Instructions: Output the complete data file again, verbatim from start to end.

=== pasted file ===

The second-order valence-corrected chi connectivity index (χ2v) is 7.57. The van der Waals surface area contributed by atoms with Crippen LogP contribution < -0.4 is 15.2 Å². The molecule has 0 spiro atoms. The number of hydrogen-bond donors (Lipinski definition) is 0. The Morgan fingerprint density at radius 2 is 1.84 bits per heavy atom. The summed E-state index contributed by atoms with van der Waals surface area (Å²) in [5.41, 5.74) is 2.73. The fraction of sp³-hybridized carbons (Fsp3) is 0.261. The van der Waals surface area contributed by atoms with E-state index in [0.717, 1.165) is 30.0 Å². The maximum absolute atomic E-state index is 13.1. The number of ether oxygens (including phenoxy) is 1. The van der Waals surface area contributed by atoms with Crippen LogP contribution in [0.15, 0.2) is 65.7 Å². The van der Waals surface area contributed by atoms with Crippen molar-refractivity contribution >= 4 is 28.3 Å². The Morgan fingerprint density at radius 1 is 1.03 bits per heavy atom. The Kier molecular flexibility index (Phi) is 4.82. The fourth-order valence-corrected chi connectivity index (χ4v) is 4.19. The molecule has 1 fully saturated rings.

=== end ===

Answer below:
The second-order valence-corrected chi connectivity index (χ2v) is 7.57. The van der Waals surface area contributed by atoms with Crippen LogP contribution < -0.4 is 15.2 Å². The molecule has 0 spiro atoms. The number of hydrogen-bond donors (Lipinski definition) is 0. The Morgan fingerprint density at radius 2 is 1.84 bits per heavy atom. The summed E-state index contributed by atoms with van der Waals surface area (Å²) in [5.41, 5.74) is 2.73. The fraction of sp³-hybridized carbons (Fsp3) is 0.261. The van der Waals surface area contributed by atoms with E-state index in [0.717, 1.165) is 30.0 Å². The maximum absolute atomic E-state index is 13.1. The number of ether oxygens (including phenoxy) is 1. The van der Waals surface area contributed by atoms with Crippen LogP contribution in [0.15, 0.2) is 65.7 Å². The van der Waals surface area contributed by atoms with Crippen molar-refractivity contribution >= 4 is 28.3 Å². The Morgan fingerprint density at radius 1 is 1.03 bits per heavy atom. The Kier molecular flexibility index (Phi) is 4.82. The fourth-order valence-corrected chi connectivity index (χ4v) is 4.19. The molecule has 1 fully saturated rings.